Feb. 6, 2006 – As legislatures in four states have passed laws requiring photographic identification at the polls, voting rights groups are alarmed at a trend they say appears to mark the resurgence of poll taxes and other voter-discouragement efforts, despite a lack of evidence that an ID fraud problem exists.
Last week, Ohio Governor Robert Taft and Georgia Governor Sonny Purdue each signed laws mandating voters show government-issued photo IDs in order to cast their ballots.
Groups like the NAACP and the League of Women Voters had asked the governors to veto the laws, saying that they unconstitutionally impede ballot access.
Voting-rights groups worry that senior citizens and poor minorities â€“ two groups that are less likely to have driverâ€™s licenses or birth certificates and other documentation required to obtain accepted identification, will be turned away at the polls.
Lawmakers in Pennsylvania and New Hampshire recently passed similar legislation in the face of criticism, with supporters maintaining the laws are necessary to combat voter fraud.
Though the four bills differ in a number of ways, all are purportedly designed to combat a problem for which there is little hard evidence. Very little study has been conducted on the prevalence of voter fraud involving double-voting or voter impersonation. Meanwhile, proponents of measures to restrict voting have relied on anecdotal and vague evidence to support their measures.
On of the more comprehensive analyses of voter disenfranchisement in the US was conducted in 2003 for the progressive democracy think tank Demos. The researchers interviewed state officials in 12 states and scoured news databases for instances of prosecutable voter fraud. They concluded: "Election fraud appears to be very rare in the 12 states examined. Legal and news records turned up little evidence of significant fraud in these states or any indication that fraud is more than a minor problem. Interviews with state officials further confirmed this impression."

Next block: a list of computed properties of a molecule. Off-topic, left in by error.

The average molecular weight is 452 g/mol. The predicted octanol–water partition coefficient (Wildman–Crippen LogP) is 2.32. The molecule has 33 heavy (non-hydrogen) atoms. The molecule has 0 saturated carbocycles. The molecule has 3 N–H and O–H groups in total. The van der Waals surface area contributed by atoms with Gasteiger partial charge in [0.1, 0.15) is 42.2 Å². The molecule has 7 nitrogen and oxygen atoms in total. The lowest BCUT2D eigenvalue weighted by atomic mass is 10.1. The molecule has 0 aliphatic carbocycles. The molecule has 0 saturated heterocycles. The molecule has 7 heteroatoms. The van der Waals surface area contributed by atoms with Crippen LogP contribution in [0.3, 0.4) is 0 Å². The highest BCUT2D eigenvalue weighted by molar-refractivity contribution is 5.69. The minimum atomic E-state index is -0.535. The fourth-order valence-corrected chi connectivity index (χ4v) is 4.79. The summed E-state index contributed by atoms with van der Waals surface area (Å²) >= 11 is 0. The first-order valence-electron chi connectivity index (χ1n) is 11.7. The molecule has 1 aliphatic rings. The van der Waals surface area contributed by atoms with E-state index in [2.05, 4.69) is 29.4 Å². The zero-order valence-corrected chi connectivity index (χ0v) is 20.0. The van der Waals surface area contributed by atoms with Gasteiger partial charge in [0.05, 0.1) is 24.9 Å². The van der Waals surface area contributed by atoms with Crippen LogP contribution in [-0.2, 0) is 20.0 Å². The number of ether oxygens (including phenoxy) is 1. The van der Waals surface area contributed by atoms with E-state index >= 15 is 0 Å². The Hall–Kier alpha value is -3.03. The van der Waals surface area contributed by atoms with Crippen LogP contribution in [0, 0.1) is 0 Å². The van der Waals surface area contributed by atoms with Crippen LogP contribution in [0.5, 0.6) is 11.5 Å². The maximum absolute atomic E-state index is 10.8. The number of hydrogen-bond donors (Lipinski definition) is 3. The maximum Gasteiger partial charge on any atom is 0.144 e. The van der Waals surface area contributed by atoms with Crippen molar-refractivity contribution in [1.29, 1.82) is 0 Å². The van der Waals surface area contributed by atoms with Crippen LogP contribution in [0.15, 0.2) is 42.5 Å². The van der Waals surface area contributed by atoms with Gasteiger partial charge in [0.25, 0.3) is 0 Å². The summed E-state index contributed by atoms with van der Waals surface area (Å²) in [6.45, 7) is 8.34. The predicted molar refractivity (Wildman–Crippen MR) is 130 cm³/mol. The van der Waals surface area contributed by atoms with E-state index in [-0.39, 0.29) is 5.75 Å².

Friday, Demos issued a call for action against what they termed a "rollback in voting rights." The organization urged New Hampshire and Pennsylvania residents to contact their governors to express opposition to the new requirements and calling for greater focus on expanding the right to vote.
"The movement of voter ID legislation through state legislatures this year shows that all of the gains we have made in advancing voting rights and fair elections are under threat from regressive election law," the group said in its statement. In place of laws that might restrict peopleâ€™s access to the polls, Demos called for Election Day registration, restoring voting rights to the formerly incarcerated, and investing more in hiring and recruiting trained election officials and poll workers.
The Pennsylvania arm of the League of Women Voters, a nonpartisan advocate of civic participation, similarly warned last week that the stateâ€™s House-approved ID law "disenfranchises voters." The group said, "Proponents have failed to document reliable proof that the integrity of any Pennsylvania election has been compromised."
Last year, Georgia moved to enact a law very similar to the one just passed, only to have a federal judge strike it down, agreeing with critics, in essence, that the law amounted to a poll tax reminiscent of the Southâ€™s Jim Crow era. In an effort to head off similar problems and attain Justice Department approval of the new version of the law, the state recently approved $500,000 to help economically disadvantaged people obtain proper ID, the Savannah Morning News reported Friday.